The dark cloud following Ted Kennedy throughout his political career is fully explored in the dramatic and explosive Chappaquiddick, now in theaters. The ensemble piece directed by John Curran stars Jason Clarke as Kennedy, Kate Mara as Mary Jo Kopechne, Ed Helms as Kennedy’s cousin Joe Gargan, Bruce Dern as Joe Kennedy, and Jim Gaffigan as attorney Paul F. Markham.
The film is the first project from a new production company founded by former major league baseball player Mark Ciardi. In this exclusive interview, he talks about getting the story to the screen and whether the film leans left or right on the political spectrum.
This film is a little departure from the inspirational dramas you have been known to release ((The Rookie, Secretariat, Miracle). Why did you decide on Chappaquiddick?
I started a new independent company, a private equity about three years ago, and we set out to go find movies that we wanted to finance and produce. Chappaquiddick was the first project that we acquired. We had read the script and were blown away, acquired it and went on the path of making it. It was a, a really a two-and-a-half year process from the time we got the script to getting it on the screen. And it’s a huge effort. We wanted to get this movie just right, so we could appeal to really kind of a broad audience and try not to make it for the left to the right, but really wanted to just make the truth in this whole thing and lay it out for people.
Ted is not sympathetic in the film but I also didn’t feel it was unfairly bent against him.
Yeah. We try to have a lot of nuance with the film. You have an image of the three of the brothers being talked about in this family portrait. The older son, Joe Jr., dies in combat and JFK was assassinated, and then young five year-old Ted and that that sets up the movie, the pressures he has. He’s the last son, and then add an ailing Joe Kennedy, and then this incident happens and it’s all with the backdrop of the moon landing, which is incredible to think that this happened right then. In a lot of ways, it gave Ted great cover, media-wise on this. It’s remarkable how it plays out,
What has been the reaction?
The reaction has been amazing. We sold the film in Toronto and back in September and we toyed with kind of releasing it in the fall and just didn’t. We were kind of rushing the marketing, so we decided to move it to April and it’s given us time to kind of present, make a really compelling campaign and screening and lots of festivals. We went back to Martha’s Vineyard a to show it three times a month. It was in the film festival a couple of weeks ago and the praise and both sides of the aisle. You’ve got conservative publications that honestly never thought Hollywood would make a movie like this and are gravitating toward it, as well as liberal publications and audience members. Like you said, you have to go in with emotion, and set up characters or it’s just going to feel one dimensional. And you know, this movie should make you think and make you change your feelings in and out of this movie. It’s not flattering at all, but at least there was some understanding of events in the context that it was in.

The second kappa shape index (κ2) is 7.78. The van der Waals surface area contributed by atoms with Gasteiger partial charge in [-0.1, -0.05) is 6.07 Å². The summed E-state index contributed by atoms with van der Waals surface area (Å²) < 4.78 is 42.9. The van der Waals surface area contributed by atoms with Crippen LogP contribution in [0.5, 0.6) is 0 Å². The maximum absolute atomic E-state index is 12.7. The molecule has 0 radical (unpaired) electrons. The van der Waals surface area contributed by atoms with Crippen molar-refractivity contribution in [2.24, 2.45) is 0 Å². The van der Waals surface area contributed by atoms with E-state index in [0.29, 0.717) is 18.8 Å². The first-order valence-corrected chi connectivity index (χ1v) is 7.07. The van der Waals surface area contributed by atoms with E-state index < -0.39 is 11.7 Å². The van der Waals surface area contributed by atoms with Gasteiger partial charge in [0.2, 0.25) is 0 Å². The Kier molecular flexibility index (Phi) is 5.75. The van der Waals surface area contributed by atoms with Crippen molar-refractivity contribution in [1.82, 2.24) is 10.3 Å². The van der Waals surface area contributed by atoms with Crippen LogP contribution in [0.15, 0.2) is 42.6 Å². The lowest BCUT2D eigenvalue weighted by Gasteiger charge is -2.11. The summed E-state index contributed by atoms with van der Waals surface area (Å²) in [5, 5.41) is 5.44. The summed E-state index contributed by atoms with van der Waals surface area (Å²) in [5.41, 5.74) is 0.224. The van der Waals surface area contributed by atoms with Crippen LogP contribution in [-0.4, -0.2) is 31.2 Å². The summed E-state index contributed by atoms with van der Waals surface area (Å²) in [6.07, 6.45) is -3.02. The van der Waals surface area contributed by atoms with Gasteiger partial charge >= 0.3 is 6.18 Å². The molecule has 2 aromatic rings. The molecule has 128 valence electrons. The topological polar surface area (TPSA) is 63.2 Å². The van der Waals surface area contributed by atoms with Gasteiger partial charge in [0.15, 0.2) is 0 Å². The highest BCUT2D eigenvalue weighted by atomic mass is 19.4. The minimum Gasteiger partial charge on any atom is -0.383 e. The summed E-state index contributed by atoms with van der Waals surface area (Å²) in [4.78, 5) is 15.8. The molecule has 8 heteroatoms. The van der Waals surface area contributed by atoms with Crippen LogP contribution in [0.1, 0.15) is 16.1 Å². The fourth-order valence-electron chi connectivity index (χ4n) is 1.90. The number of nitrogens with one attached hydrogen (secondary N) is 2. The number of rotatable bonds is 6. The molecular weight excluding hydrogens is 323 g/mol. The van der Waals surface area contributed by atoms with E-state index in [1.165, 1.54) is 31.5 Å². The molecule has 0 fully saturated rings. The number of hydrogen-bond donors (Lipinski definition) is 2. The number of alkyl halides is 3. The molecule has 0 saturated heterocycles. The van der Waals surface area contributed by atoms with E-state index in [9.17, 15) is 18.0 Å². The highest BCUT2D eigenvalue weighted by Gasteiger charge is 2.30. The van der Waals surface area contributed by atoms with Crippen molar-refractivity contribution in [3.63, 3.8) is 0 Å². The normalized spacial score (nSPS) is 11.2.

If it’s getting praise from both sides of the aisle, it may be just a testament to the artistic value of it and how well done it’s done.
We didn’t want to preach and go into and just completely vilify someone. It doesn’t make an interesting movie. And we wanted to have something that challenged the audience. Ed Helms plays a fantastic, under the circumstances, moral compass of the film. He is known for comedic performances and he was I think the unsung hero of the film. Then you have Bruce Dern playing Joe Kennedy and he says five words in the movie, but they are powerful and he has tremendous, tremendous scenes with Ted that are very memorable.
Most of your films would fall into the inspirational category. What do you think people will walk away from when this movie that’s as we say it’s not quite as inspirational?
I’m really drawn to history and just reading the script, I couldn’t believe it. On the surface, it’s a thriller. If you didn’t know anything about Chappaquiddick, it’s a true story and if anything, a cautionary tale in some ways—the abuse of power, questioning authority, questioning our leaders and expecting more. And it doesn’t have to be the left or right, history tends to repeat itself. There’s a line in the movie when Ted asked a Sorensen speechwriter, “How do you think this is going to play?” And he says, “I don’t know, it’ll be, you know, for, for others to talk about.” Now we’re almost 50 years later and still talking about this movie and it feels more relevant today in light of the Me Too movement or abuse of power.
Along with Ed, it was interesting to see Jim Gaffigan in a serious role.
Yeah, he did great. I mean it was, you know, him and Ed were kind of a team, you know, these guys are both comedians. So John Curran, our director wanted to get, he wanted to go against the grain for these characters. And he realized that there’s going to be moments of levity, especially when they’re in the compound and that these guys can mine those moments. And they did. There’s a certain lightness to some of the moments and performance. And those guys just dialed it in and out really well. Jim, we became friends on the set. He’s so funny. Between scenes, there’s obviously a lot of time, downtime, and he would just hang out on set and make us laugh. But he’s so appreciative to getting a role like this. And he’s really great in it. It’s nice having people surprised at choices and performances.
We mentioned those two and Jason Clarke’s also that seem like they could be career maker or significant milestones.
Yeah, I think Jason Clarke should be considered even though we’re early in the awards season, but for next year. I would put his performance up against anyone who was nominated last year. I think he would fit right in there.